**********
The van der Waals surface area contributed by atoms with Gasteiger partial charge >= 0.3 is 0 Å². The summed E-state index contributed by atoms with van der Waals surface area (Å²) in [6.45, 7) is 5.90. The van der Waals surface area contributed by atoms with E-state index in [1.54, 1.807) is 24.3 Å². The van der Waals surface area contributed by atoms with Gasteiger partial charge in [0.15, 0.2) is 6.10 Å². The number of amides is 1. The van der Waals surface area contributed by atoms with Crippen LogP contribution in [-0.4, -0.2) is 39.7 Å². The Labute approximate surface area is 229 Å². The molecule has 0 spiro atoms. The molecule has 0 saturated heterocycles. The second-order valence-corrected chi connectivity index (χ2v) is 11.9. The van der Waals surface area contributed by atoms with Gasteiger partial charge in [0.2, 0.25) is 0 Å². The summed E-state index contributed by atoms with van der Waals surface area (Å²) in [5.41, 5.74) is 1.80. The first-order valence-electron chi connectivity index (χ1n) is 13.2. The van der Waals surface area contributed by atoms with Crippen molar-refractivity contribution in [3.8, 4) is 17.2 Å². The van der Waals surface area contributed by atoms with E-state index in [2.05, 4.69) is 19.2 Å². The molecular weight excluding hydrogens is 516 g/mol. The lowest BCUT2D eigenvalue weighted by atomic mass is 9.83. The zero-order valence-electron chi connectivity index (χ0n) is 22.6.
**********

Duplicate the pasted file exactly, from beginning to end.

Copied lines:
The van der Waals surface area contributed by atoms with Gasteiger partial charge >= 0.3 is 0 Å². The summed E-state index contributed by atoms with van der Waals surface area (Å²) in [6.45, 7) is 5.90. The van der Waals surface area contributed by atoms with E-state index in [1.54, 1.807) is 24.3 Å². The van der Waals surface area contributed by atoms with Gasteiger partial charge in [0.15, 0.2) is 6.10 Å². The number of amides is 1. The van der Waals surface area contributed by atoms with Crippen LogP contribution in [-0.4, -0.2) is 39.7 Å². The Labute approximate surface area is 229 Å². The molecule has 0 spiro atoms. The molecule has 0 saturated heterocycles. The second-order valence-corrected chi connectivity index (χ2v) is 11.9. The van der Waals surface area contributed by atoms with Gasteiger partial charge in [0.2, 0.25) is 0 Å². The summed E-state index contributed by atoms with van der Waals surface area (Å²) in [5.41, 5.74) is 1.80. The first-order valence-electron chi connectivity index (χ1n) is 13.2. The van der Waals surface area contributed by atoms with Crippen molar-refractivity contribution in [3.8, 4) is 17.2 Å². The van der Waals surface area contributed by atoms with E-state index in [2.05, 4.69) is 19.2 Å². The molecular weight excluding hydrogens is 516 g/mol. The lowest BCUT2D eigenvalue weighted by atomic mass is 9.83. The zero-order valence-electron chi connectivity index (χ0n) is 22.6.